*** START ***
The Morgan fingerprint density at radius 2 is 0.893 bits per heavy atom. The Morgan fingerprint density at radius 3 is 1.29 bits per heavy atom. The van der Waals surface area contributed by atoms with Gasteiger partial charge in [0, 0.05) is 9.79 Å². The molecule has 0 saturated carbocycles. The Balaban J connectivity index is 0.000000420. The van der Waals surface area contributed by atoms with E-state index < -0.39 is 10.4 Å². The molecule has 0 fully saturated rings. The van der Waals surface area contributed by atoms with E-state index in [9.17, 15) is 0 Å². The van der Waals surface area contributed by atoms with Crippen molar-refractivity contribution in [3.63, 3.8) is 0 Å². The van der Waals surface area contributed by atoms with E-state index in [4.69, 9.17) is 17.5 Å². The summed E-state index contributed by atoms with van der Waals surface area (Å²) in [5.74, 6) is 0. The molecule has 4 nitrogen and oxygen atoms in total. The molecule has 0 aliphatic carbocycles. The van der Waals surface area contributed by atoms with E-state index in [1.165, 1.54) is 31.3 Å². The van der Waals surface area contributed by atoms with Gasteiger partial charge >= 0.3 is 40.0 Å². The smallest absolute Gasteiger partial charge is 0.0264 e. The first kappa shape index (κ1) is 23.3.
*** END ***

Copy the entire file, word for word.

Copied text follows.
The Morgan fingerprint density at radius 2 is 0.893 bits per heavy atom. The Morgan fingerprint density at radius 3 is 1.29 bits per heavy atom. The van der Waals surface area contributed by atoms with Gasteiger partial charge in [0, 0.05) is 9.79 Å². The molecule has 0 saturated carbocycles. The Balaban J connectivity index is 0.000000420. The van der Waals surface area contributed by atoms with E-state index < -0.39 is 10.4 Å². The molecule has 0 fully saturated rings. The van der Waals surface area contributed by atoms with E-state index in [9.17, 15) is 0 Å². The van der Waals surface area contributed by atoms with Crippen molar-refractivity contribution in [3.63, 3.8) is 0 Å². The van der Waals surface area contributed by atoms with E-state index in [4.69, 9.17) is 17.5 Å². The summed E-state index contributed by atoms with van der Waals surface area (Å²) in [5.74, 6) is 0. The molecule has 4 nitrogen and oxygen atoms in total. The molecule has 0 aliphatic carbocycles. The van der Waals surface area contributed by atoms with E-state index in [1.165, 1.54) is 31.3 Å². The van der Waals surface area contributed by atoms with Gasteiger partial charge >= 0.3 is 40.0 Å². The smallest absolute Gasteiger partial charge is 0.0264 e. The first kappa shape index (κ1) is 23.3.